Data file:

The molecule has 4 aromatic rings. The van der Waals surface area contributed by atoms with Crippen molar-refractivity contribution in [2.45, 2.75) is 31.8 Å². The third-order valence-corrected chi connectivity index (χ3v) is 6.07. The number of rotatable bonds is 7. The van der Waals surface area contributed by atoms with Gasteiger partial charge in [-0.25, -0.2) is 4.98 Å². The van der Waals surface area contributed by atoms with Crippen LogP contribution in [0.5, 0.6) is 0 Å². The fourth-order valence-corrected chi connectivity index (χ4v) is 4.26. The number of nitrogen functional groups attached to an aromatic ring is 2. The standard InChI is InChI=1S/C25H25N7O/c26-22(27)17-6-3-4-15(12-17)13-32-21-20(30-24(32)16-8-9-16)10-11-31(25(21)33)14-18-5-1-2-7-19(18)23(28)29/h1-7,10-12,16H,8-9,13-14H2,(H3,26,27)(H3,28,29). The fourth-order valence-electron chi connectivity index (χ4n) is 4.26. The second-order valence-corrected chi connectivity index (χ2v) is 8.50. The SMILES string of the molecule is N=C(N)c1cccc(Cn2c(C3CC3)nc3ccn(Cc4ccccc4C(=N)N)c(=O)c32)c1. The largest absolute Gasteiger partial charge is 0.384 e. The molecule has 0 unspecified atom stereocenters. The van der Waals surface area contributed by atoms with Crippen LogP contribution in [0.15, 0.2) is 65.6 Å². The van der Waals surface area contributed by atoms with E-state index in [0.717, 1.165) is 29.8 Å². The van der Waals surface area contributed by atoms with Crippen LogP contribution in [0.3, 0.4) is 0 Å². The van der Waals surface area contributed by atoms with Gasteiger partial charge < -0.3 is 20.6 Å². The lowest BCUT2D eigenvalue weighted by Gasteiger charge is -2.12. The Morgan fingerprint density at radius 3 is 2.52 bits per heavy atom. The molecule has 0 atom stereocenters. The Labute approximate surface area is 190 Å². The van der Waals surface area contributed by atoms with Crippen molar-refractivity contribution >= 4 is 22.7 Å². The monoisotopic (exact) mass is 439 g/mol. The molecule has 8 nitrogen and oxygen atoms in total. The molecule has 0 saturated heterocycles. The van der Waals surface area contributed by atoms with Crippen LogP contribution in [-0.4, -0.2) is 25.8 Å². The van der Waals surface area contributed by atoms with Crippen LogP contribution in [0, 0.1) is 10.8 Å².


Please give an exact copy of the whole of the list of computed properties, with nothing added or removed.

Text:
The molecule has 4 aromatic rings. The van der Waals surface area contributed by atoms with Crippen molar-refractivity contribution in [2.45, 2.75) is 31.8 Å². The third-order valence-corrected chi connectivity index (χ3v) is 6.07. The number of rotatable bonds is 7. The van der Waals surface area contributed by atoms with Gasteiger partial charge in [-0.25, -0.2) is 4.98 Å². The van der Waals surface area contributed by atoms with Crippen LogP contribution in [0.5, 0.6) is 0 Å². The fourth-order valence-corrected chi connectivity index (χ4v) is 4.26. The number of nitrogen functional groups attached to an aromatic ring is 2. The standard InChI is InChI=1S/C25H25N7O/c26-22(27)17-6-3-4-15(12-17)13-32-21-20(30-24(32)16-8-9-16)10-11-31(25(21)33)14-18-5-1-2-7-19(18)23(28)29/h1-7,10-12,16H,8-9,13-14H2,(H3,26,27)(H3,28,29). The fourth-order valence-electron chi connectivity index (χ4n) is 4.26. The second-order valence-corrected chi connectivity index (χ2v) is 8.50. The SMILES string of the molecule is N=C(N)c1cccc(Cn2c(C3CC3)nc3ccn(Cc4ccccc4C(=N)N)c(=O)c32)c1. The largest absolute Gasteiger partial charge is 0.384 e. The molecule has 0 unspecified atom stereocenters. The van der Waals surface area contributed by atoms with Crippen LogP contribution in [0.15, 0.2) is 65.6 Å². The van der Waals surface area contributed by atoms with E-state index in [0.717, 1.165) is 29.8 Å². The van der Waals surface area contributed by atoms with Crippen LogP contribution in [0.3, 0.4) is 0 Å². The van der Waals surface area contributed by atoms with Gasteiger partial charge < -0.3 is 20.6 Å². The lowest BCUT2D eigenvalue weighted by Gasteiger charge is -2.12. The Morgan fingerprint density at radius 3 is 2.52 bits per heavy atom. The molecule has 0 atom stereocenters. The Labute approximate surface area is 190 Å². The van der Waals surface area contributed by atoms with Crippen molar-refractivity contribution >= 4 is 22.7 Å². The monoisotopic (exact) mass is 439 g/mol. The molecule has 8 nitrogen and oxygen atoms in total. The molecule has 0 saturated heterocycles. The van der Waals surface area contributed by atoms with Crippen LogP contribution in [-0.4, -0.2) is 25.8 Å². The van der Waals surface area contributed by atoms with Crippen LogP contribution in [0, 0.1) is 10.8 Å².